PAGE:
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N1 - Invited paper. Invited for the panel on Performing South-East Asia.

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N2 - My contributions to the panel is based on my experience of directing Hong Kong university student productions in English and evaluating the extent to which the productions and the specific performances raise participants' and audience's consciousness with regard to communicative action (Jürgen Habermas) and establishing the idea of knowable communities (Raymond Williams) within a framework of theatre as social forum. I take the view that the community begins where one is actually working and participating. I will evaluate not just the performances - both as processes and products - in themselves, but also to investigate the students' awareness and perception of the pedagogic phenomenon of 'knowledge transfer' to their own personal and social contexts; these include the development of speaking skills, awareness of posture and vocal projection and articulation, as well as the wider targets of civic awareness, interpersonal interaction, self-confidence and self-concept, social role-playing, etc. None of these pedagogical goals for aesthetic education, using drama as a tool for self-development, can be achieved without clarity and good pedagogic content knowledge in coaching and facilitating during the rehearsalprocess. Intensive work on both the body language and the spoken language of the performance enables students to interpret the challenges posed by the source texts. Thus we describe the process as a journey toward ownership, autonomy and self-confidence.

AB - My contributions to the panel is based on my experience of directing Hong Kong university student productions in English and evaluating the extent to which the productions and the specific performances raise participants' and audience's consciousness with regard to communicative action (Jürgen Habermas) and establishing the idea of knowable communities (Raymond Williams) within a framework of theatre as social forum. I take the view that the community begins where one is actually working and participating. I will evaluate not just the performances - both as processes and products - in themselves, but also to investigate the students' awareness and perception of the pedagogic phenomenon of 'knowledge transfer' to their own personal and social contexts; these include the development of speaking skills, awareness of posture and vocal projection and articulation, as well as the wider targets of civic awareness, interpersonal interaction, self-confidence and self-concept, social role-playing, etc. None of these pedagogical goals for aesthetic education, using drama as a tool for self-development, can be achieved without clarity and good pedagogic content knowledge in coaching and facilitating during the rehearsalprocess. Intensive work on both the body language and the spoken language of the performance enables students to interpret the challenges posed by the source texts. Thus we describe the process as a journey toward ownership, autonomy and self-confidence.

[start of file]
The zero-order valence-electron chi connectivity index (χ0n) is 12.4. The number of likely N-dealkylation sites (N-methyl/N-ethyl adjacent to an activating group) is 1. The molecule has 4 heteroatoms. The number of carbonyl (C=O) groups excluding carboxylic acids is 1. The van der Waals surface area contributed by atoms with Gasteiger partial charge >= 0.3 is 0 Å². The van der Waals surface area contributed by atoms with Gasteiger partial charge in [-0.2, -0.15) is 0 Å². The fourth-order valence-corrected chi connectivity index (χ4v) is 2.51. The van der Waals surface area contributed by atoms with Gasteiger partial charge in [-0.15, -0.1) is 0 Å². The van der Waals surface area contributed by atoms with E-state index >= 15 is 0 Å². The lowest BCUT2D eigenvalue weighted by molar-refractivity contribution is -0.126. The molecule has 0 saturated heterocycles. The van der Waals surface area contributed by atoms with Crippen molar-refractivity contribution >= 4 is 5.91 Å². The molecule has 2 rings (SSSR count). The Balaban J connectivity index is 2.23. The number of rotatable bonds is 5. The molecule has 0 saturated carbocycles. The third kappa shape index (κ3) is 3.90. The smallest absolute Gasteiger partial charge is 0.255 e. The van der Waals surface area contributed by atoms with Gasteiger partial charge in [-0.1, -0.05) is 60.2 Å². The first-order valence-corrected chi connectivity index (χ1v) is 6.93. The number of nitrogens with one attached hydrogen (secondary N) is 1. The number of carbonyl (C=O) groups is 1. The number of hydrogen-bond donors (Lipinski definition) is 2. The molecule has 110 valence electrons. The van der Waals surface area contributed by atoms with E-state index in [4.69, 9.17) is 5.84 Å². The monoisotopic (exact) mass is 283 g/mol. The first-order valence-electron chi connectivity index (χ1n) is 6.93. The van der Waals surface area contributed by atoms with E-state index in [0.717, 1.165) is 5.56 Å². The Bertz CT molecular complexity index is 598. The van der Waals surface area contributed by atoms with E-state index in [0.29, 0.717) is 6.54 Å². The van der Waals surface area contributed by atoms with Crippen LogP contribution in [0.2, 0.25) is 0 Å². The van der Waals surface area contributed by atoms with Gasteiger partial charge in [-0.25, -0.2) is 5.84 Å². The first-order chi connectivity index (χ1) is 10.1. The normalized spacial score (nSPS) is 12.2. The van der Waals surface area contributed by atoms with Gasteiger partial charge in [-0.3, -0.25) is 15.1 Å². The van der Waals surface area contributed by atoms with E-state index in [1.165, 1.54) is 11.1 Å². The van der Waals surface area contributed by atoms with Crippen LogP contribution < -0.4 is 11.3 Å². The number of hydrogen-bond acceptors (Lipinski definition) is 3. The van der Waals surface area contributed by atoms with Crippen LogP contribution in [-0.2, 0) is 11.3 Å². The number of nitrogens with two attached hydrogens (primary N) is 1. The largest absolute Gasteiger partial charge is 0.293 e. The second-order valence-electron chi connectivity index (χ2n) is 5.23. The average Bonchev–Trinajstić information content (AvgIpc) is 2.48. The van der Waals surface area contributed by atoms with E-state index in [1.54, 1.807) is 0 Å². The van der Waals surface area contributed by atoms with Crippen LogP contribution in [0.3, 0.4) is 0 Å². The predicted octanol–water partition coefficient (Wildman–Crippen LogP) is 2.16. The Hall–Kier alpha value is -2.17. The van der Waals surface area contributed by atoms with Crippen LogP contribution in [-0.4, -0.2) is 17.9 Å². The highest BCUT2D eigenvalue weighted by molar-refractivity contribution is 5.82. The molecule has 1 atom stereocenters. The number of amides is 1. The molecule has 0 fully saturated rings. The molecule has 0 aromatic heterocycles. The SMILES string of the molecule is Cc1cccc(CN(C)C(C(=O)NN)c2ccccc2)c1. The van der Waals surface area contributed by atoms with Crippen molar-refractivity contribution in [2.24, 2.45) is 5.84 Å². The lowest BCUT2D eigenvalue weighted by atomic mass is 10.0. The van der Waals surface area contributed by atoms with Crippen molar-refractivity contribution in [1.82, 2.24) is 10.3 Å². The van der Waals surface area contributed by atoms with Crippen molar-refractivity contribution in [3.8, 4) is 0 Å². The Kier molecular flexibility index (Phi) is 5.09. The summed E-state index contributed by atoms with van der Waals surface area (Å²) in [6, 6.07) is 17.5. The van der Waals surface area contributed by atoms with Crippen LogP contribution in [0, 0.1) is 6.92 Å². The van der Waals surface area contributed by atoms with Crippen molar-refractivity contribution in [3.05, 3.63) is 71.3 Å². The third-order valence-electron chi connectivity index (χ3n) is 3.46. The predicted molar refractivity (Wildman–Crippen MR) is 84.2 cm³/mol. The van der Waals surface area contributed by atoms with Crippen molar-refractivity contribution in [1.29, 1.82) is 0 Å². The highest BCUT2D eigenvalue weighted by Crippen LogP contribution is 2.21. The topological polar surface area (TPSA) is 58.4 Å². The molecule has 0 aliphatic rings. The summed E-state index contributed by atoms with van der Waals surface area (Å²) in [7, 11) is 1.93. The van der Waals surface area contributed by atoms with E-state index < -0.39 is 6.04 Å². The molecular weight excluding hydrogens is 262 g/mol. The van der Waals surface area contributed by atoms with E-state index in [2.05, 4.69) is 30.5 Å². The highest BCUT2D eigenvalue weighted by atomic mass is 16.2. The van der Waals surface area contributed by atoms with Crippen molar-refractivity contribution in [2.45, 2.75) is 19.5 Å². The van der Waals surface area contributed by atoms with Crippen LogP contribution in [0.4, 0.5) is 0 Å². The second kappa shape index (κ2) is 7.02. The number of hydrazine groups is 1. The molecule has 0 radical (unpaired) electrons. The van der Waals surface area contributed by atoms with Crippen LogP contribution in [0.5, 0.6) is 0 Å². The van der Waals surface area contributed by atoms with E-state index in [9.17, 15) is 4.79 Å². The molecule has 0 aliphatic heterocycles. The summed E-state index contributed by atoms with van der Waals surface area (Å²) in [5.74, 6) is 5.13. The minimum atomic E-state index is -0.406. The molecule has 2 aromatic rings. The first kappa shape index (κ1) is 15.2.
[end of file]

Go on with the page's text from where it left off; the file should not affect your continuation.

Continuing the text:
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INGHAM MA. Student Drama Productions in English as Communicative Action. 2018. Paper presented at 16th Asia Pacific Conference (2018), Beppu, Oita Prefecture, Japan.